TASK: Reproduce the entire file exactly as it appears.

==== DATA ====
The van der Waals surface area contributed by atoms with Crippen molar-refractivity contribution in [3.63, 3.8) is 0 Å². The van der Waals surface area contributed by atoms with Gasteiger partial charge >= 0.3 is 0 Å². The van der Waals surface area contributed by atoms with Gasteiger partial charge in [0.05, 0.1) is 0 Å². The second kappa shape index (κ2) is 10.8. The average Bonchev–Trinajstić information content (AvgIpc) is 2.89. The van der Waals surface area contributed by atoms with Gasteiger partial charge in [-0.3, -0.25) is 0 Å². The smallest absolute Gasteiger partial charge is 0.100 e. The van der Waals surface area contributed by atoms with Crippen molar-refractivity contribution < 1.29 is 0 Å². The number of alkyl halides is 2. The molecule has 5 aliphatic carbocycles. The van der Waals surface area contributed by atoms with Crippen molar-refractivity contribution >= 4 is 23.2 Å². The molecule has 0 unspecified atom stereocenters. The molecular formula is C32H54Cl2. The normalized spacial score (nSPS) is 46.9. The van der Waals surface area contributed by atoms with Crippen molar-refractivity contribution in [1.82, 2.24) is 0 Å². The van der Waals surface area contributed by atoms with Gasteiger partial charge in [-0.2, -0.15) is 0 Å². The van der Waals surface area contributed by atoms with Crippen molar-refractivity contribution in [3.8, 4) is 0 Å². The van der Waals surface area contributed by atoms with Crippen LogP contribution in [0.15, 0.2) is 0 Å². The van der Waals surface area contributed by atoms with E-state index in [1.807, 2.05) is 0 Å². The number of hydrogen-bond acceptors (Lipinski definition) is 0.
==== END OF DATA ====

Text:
The van der Waals surface area contributed by atoms with Crippen molar-refractivity contribution in [3.63, 3.8) is 0 Å². The van der Waals surface area contributed by atoms with Gasteiger partial charge >= 0.3 is 0 Å². The van der Waals surface area contributed by atoms with Gasteiger partial charge in [0.05, 0.1) is 0 Å². The second kappa shape index (κ2) is 10.8. The average Bonchev–Trinajstić information content (AvgIpc) is 2.89. The van der Waals surface area contributed by atoms with Gasteiger partial charge in [-0.3, -0.25) is 0 Å². The smallest absolute Gasteiger partial charge is 0.100 e. The van der Waals surface area contributed by atoms with Crippen molar-refractivity contribution < 1.29 is 0 Å². The number of alkyl halides is 2. The molecule has 5 aliphatic carbocycles. The van der Waals surface area contributed by atoms with Crippen molar-refractivity contribution >= 4 is 23.2 Å². The molecule has 0 unspecified atom stereocenters. The molecular formula is C32H54Cl2. The normalized spacial score (nSPS) is 46.9. The van der Waals surface area contributed by atoms with Crippen molar-refractivity contribution in [1.82, 2.24) is 0 Å². The van der Waals surface area contributed by atoms with Gasteiger partial charge in [-0.2, -0.15) is 0 Å². The van der Waals surface area contributed by atoms with Crippen molar-refractivity contribution in [3.8, 4) is 0 Å². The van der Waals surface area contributed by atoms with Crippen LogP contribution in [0.15, 0.2) is 0 Å². The van der Waals surface area contributed by atoms with E-state index in [1.807, 2.05) is 0 Å². The number of hydrogen-bond acceptors (Lipinski definition) is 0.